So for all these reasons I feel that your arguments and analysis of the immediate impact of CO2 is reasonably valid, but your argument trying to then justify a low contribution from CO2 relative to other factors not INSTIGATED by CO2 are faulty.

CO2 may not be the biggest single factor in the climate. But it is certainly the biggest control knob, controlling the other factors.

Denis Rancourt said...


I agree that CO2 "is certainly the biggest control knob", but not in the sense that you intend it.


Thank you for pointing this out. The comment on the Spencer weblog seems to be about something I never said or implied? Probably from a parallel universe where they use a faulty translation algorithm?

Denis Rancourt said...

The PDF file of this article "Radiation Physics ... CO2 increase has little effect" has to date been download 237 times from

blouis79 said...

BTW, it is plain that if one considers the "earth" within a vacuum as a "body" in radiative equilibrium with the sun, then the correct view of earth is the earth as seen from space and that the "surface" in equilibrium is the integrated visual/radiating surface including atmosphere.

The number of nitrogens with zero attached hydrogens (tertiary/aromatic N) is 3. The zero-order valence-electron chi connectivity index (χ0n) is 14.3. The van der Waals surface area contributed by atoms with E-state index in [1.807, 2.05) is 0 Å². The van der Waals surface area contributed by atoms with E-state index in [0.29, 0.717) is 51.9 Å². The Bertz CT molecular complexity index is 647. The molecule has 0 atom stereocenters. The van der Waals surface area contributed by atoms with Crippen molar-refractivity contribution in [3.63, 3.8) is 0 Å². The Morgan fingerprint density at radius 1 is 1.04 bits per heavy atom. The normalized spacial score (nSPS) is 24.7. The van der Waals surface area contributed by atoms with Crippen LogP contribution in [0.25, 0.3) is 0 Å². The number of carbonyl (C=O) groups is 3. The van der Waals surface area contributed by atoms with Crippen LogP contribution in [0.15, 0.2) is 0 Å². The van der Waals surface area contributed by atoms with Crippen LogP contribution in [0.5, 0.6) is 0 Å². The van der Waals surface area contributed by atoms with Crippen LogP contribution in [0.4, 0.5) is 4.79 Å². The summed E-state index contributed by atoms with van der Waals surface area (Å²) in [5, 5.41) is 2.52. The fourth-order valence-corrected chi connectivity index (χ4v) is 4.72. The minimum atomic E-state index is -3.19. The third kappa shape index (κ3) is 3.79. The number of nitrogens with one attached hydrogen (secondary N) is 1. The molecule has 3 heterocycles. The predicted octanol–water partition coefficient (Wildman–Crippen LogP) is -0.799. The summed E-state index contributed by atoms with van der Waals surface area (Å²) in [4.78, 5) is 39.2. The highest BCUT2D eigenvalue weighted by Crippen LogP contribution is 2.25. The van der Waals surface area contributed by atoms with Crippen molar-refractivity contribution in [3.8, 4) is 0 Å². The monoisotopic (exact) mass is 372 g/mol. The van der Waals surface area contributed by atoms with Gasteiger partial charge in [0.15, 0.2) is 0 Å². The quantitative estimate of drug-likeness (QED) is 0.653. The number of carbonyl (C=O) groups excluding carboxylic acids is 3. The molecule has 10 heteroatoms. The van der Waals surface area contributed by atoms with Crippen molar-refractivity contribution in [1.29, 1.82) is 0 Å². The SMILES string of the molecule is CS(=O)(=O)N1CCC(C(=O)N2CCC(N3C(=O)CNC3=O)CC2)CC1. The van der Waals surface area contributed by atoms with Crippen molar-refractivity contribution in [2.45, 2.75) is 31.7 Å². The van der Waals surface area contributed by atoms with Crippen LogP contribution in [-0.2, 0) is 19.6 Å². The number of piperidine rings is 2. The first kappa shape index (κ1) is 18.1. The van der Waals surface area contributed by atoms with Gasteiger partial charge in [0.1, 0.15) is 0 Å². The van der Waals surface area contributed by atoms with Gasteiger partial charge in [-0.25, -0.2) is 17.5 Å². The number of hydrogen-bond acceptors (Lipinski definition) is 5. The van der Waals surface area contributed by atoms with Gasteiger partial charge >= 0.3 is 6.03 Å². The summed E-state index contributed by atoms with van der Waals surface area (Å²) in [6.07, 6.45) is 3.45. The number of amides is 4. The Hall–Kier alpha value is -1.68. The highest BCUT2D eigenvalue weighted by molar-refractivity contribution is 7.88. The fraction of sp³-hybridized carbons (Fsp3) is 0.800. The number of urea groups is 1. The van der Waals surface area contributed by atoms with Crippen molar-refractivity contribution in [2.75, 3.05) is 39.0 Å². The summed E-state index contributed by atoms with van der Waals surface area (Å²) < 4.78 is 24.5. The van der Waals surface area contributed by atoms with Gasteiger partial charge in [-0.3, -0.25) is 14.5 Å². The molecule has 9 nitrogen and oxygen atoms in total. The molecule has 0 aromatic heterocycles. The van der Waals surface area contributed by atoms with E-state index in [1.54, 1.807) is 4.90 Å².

socold said...

don't we know from GCMs, and even radiative-convective models, that doubling CO2 does have a big effect on temperature?

You say it's saturated. How come none of those models find that?

And why should we take your model for the answer and not those more complete ones?

Jose_X said...

Denis, I have gotten a bit distracted in the "critique" I was writing for this "December 3, 2011, pdf version".

In case, I don't get back to this soon, let me just point out a significant problem I found (and I have to recheck the math).

eq.23 is derived using a bit of missing information. That missing information is the relationship between delta of alpha (change in flux at ground) and delta of a_at (change in albedo of atmosphere). "Delta" is in the sense of eq.19,20,21,22,and 23.